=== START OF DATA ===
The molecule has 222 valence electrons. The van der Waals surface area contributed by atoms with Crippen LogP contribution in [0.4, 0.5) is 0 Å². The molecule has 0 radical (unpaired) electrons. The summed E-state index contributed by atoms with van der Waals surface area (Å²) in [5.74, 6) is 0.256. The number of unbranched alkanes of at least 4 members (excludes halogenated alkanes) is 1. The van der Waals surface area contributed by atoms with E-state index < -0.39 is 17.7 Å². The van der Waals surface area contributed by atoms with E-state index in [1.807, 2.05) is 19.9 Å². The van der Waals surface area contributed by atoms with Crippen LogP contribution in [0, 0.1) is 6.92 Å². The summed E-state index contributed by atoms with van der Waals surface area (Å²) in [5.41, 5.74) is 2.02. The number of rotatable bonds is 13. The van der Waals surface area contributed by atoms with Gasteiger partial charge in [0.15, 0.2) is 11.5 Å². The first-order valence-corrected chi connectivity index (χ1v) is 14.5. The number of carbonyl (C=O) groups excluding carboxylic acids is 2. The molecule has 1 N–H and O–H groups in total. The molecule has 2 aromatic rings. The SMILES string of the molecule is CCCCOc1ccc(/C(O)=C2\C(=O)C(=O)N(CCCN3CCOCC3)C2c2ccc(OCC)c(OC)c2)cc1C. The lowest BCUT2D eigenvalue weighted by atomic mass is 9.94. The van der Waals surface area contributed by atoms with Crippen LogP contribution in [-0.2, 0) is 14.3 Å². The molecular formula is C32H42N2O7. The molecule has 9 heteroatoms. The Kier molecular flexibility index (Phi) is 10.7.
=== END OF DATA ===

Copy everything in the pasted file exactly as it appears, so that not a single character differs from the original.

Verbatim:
The molecule has 222 valence electrons. The van der Waals surface area contributed by atoms with Crippen LogP contribution in [0.4, 0.5) is 0 Å². The molecule has 0 radical (unpaired) electrons. The summed E-state index contributed by atoms with van der Waals surface area (Å²) in [5.74, 6) is 0.256. The number of unbranched alkanes of at least 4 members (excludes halogenated alkanes) is 1. The van der Waals surface area contributed by atoms with E-state index < -0.39 is 17.7 Å². The van der Waals surface area contributed by atoms with E-state index in [1.807, 2.05) is 19.9 Å². The van der Waals surface area contributed by atoms with Crippen LogP contribution in [0, 0.1) is 6.92 Å². The summed E-state index contributed by atoms with van der Waals surface area (Å²) in [5.41, 5.74) is 2.02. The number of rotatable bonds is 13. The van der Waals surface area contributed by atoms with Gasteiger partial charge in [0.15, 0.2) is 11.5 Å². The first-order valence-corrected chi connectivity index (χ1v) is 14.5. The number of carbonyl (C=O) groups excluding carboxylic acids is 2. The molecule has 1 N–H and O–H groups in total. The molecule has 2 aromatic rings. The SMILES string of the molecule is CCCCOc1ccc(/C(O)=C2\C(=O)C(=O)N(CCCN3CCOCC3)C2c2ccc(OCC)c(OC)c2)cc1C. The lowest BCUT2D eigenvalue weighted by atomic mass is 9.94. The van der Waals surface area contributed by atoms with Crippen LogP contribution in [-0.2, 0) is 14.3 Å². The molecular formula is C32H42N2O7. The molecule has 9 heteroatoms. The Kier molecular flexibility index (Phi) is 10.7.